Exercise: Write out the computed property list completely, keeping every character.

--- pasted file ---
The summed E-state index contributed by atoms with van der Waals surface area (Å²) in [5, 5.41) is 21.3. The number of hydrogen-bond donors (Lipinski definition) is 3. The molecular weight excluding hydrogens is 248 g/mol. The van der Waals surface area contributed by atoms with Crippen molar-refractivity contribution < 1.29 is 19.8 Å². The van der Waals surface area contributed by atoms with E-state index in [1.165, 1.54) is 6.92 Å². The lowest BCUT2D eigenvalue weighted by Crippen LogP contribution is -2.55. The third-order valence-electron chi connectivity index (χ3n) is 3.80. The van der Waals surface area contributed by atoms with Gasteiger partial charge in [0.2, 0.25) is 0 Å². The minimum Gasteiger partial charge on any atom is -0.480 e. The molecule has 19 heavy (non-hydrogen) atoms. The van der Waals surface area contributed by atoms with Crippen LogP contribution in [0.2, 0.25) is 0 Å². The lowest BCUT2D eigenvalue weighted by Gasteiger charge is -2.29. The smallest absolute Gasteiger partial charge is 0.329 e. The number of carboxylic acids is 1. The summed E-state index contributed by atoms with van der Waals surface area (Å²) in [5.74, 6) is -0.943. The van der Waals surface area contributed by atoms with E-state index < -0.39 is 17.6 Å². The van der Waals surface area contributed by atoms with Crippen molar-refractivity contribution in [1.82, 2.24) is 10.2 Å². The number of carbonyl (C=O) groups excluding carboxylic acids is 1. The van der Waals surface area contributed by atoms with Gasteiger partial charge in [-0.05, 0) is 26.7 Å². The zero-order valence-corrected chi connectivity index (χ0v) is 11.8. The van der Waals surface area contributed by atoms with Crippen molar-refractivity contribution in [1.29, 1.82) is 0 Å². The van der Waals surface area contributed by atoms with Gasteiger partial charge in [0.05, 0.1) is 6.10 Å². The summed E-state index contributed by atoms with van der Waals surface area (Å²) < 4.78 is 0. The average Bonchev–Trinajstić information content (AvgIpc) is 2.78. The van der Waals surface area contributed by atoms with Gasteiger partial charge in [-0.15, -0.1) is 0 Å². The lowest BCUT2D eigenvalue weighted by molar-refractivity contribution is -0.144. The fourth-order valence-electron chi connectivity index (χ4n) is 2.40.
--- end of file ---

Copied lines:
The summed E-state index contributed by atoms with van der Waals surface area (Å²) in [5, 5.41) is 21.3. The number of hydrogen-bond donors (Lipinski definition) is 3. The molecular weight excluding hydrogens is 248 g/mol. The van der Waals surface area contributed by atoms with Crippen molar-refractivity contribution < 1.29 is 19.8 Å². The van der Waals surface area contributed by atoms with E-state index in [1.165, 1.54) is 6.92 Å². The lowest BCUT2D eigenvalue weighted by Crippen LogP contribution is -2.55. The third-order valence-electron chi connectivity index (χ3n) is 3.80. The van der Waals surface area contributed by atoms with Gasteiger partial charge in [0.2, 0.25) is 0 Å². The minimum Gasteiger partial charge on any atom is -0.480 e. The molecule has 19 heavy (non-hydrogen) atoms. The van der Waals surface area contributed by atoms with Crippen LogP contribution in [0.2, 0.25) is 0 Å². The lowest BCUT2D eigenvalue weighted by Gasteiger charge is -2.29. The smallest absolute Gasteiger partial charge is 0.329 e. The number of carboxylic acids is 1. The summed E-state index contributed by atoms with van der Waals surface area (Å²) in [5.74, 6) is -0.943. The van der Waals surface area contributed by atoms with E-state index < -0.39 is 17.6 Å². The van der Waals surface area contributed by atoms with Crippen molar-refractivity contribution in [1.82, 2.24) is 10.2 Å². The number of carbonyl (C=O) groups excluding carboxylic acids is 1. The van der Waals surface area contributed by atoms with Gasteiger partial charge in [-0.05, 0) is 26.7 Å². The zero-order valence-corrected chi connectivity index (χ0v) is 11.8. The van der Waals surface area contributed by atoms with Crippen molar-refractivity contribution in [1.29, 1.82) is 0 Å². The van der Waals surface area contributed by atoms with Gasteiger partial charge in [0.05, 0.1) is 6.10 Å². The summed E-state index contributed by atoms with van der Waals surface area (Å²) < 4.78 is 0. The average Bonchev–Trinajstić information content (AvgIpc) is 2.78. The van der Waals surface area contributed by atoms with Gasteiger partial charge in [-0.15, -0.1) is 0 Å². The lowest BCUT2D eigenvalue weighted by molar-refractivity contribution is -0.144. The fourth-order valence-electron chi connectivity index (χ4n) is 2.40.